Step #1: Lectio / Read
Click the link below or open your Bible to the passage and read through the reading at least once, paying attention to what is happening in the text.
Step #2: Meditatio / Meditate
Use the following meditation to help you reflect more deeply on the Scripture (you may want to read the passage again).
I was with one of my good friends, not too long ago, and I had a small, yet impactful, interior moment while enjoying his company and sharing laughs about the good ole days. A thought crossed my mind, “why are we friends?” Or more pointedly, “why does he want to be friends with me?” This was not a thought of self-loathing or of negative humility, where I was somehow wallowing in my own inner cartoonish Eeyore. Nor was I trying to be judgmental, as if we were not compatible as friends. Rather, in that moment, I was touched by wonder at the gift of his time to me in a way I had not considered in a long time. I was struck with gratitude for the gift that my friend was offering me with his time, presence, and care. I’ll never be able to see how my friend sees me, nor can I ever fully realize why he desires to be friends with me, but I can receive the gift of his friendship with delight, wonder, and joy, and give to him in return the gift of my friendship as we grow together through life’s joys and struggles. It was a quiet moment, but it opened my eyes to the mystery of friendship and recovered for me a deep sense of gratitude for the good friends in my life.
It was this human insight that moved my heart with these readings today. Jesus says, “I no longer call you slaves…I have called you friends.” What a simple phrase of Jesus here, and yet what a profound one. Do we believe that Jesus – who is God – calls us to be friends with him? Think about that for a minute. God, the creator of the world, the alpha and the omega, looks at you and me and says “I want to be friends with you.” What an awesome and humbling thought! When was the last time you were struck by the wonder, the gratitude and the mystery of this divine gift? Not only did Christ die for us, save us, rise from the dead, thus offering us new life and new hope, he also extends the gift of his personal friendship to each and every one of us – if we will only accept it. What a mystery! What a joy!
Sometimes, I think we can feel a sense of guilt at this notion of God’s friendship, recognizing that maybe we haven’t been the best of friends with the Lord. Jesus says that his friends are those that live out what he commands, especially who live out love towards God and others. We can be painfully aware, at times, of our lack of love and following the Lord, which might cause us to shrink back like Peter from God’s friendship and say “depart from me for I am a sinner.”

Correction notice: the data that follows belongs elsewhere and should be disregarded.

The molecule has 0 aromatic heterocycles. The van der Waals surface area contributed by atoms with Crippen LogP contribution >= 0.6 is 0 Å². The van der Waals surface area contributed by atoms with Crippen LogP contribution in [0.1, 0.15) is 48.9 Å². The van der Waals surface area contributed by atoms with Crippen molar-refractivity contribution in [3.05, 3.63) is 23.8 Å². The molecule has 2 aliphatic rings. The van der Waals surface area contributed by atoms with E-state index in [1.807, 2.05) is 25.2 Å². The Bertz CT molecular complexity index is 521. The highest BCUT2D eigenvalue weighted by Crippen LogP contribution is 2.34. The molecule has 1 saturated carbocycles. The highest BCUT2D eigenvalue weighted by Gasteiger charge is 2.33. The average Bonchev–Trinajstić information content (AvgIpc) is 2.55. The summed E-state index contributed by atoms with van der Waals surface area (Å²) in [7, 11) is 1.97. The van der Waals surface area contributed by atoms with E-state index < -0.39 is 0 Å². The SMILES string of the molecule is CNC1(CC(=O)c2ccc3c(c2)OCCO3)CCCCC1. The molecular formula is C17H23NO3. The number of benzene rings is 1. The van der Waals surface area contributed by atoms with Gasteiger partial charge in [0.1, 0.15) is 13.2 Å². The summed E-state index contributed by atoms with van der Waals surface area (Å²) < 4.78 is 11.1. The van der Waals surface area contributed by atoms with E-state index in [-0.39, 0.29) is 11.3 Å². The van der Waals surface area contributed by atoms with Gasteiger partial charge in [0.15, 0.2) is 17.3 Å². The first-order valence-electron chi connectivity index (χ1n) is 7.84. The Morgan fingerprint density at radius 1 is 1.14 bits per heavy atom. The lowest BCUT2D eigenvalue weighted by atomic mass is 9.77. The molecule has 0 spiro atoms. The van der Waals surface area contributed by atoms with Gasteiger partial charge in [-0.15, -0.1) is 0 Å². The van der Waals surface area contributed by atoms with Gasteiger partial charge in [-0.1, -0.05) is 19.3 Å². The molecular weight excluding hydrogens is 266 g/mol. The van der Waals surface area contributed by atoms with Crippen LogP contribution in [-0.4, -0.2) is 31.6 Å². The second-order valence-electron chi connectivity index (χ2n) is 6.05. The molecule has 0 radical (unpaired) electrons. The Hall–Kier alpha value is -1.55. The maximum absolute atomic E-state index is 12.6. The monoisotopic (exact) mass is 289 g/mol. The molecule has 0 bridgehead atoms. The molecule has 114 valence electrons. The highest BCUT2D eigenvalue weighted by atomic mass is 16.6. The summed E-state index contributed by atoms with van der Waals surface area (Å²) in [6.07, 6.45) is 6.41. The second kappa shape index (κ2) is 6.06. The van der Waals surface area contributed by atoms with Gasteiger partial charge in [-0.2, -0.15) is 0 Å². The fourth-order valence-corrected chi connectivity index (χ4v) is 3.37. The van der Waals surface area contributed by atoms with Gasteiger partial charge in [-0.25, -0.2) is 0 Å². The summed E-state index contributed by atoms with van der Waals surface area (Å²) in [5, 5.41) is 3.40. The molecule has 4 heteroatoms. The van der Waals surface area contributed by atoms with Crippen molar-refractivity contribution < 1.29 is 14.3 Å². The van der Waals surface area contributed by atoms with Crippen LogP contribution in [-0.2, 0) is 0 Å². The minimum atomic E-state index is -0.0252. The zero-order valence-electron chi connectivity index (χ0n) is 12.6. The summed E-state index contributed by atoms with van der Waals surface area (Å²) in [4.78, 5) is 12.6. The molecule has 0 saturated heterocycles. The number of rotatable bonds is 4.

But, I think we ought to remember another image of friendship. Think of that last time you encountered an old friend after a long time – maybe even years. What was the first thing you did when you saw them? Did you hide your head in shame for the lack of communication, or did you smile, wave, run and share in their presence with delight and joy. At some point in the pleasant exchange, one of you might say “we have so much to catch up on, and it’s so good to see you.” Perhaps, this is one of the ways God sees us when we return to him – with a smile, a hug and a “tell me all about it old friend, so good to see you.” While we are still in Easter, pray with the notion of the gift of God’s friendship, and see how your friend desires to be with you and what your heart desires to do as a response.
Step #3: Oratio / Pray
These questions are to be used to talk to God; have a conversation with the Lord about these questions and what is going on in your heart as you pray today.
Do you really think that God wants to be friends with you?
What makes someone a good friend to you?
What do you do to be a good friend to others?
Step #4: Contemplatio / Contemplate
In this step, you listen. Stop talking, let God speak to your heart. You may repeat one of these short phrases to focus your mind on the Lord.
"I want to be your friend, Lord."
"I love you Lord."
"I'm here to serve you Lord."
Step #5: Actio / Act
In light of today's reading and your time spent in prayer with the Lord, what concrete action or actions will you take to let this encounter with the Lord bear fruit in you today?
Take a moment today to do something good for a friend, practice your skills as a friend!
Smartphone Lock Screen
The following image is here for you to save and use as a background or lock screen on your smartphone or device to help you carry today's Lectio Divina with you the rest of the day.
Today’s Prayer was prepared by Jon Polce, a Jesuit Scholastic and current high school theology teacher.
If you have anything you'd like our team to pray for, please go to the page of our website called "Prayers" and let us know how we can pray for you today.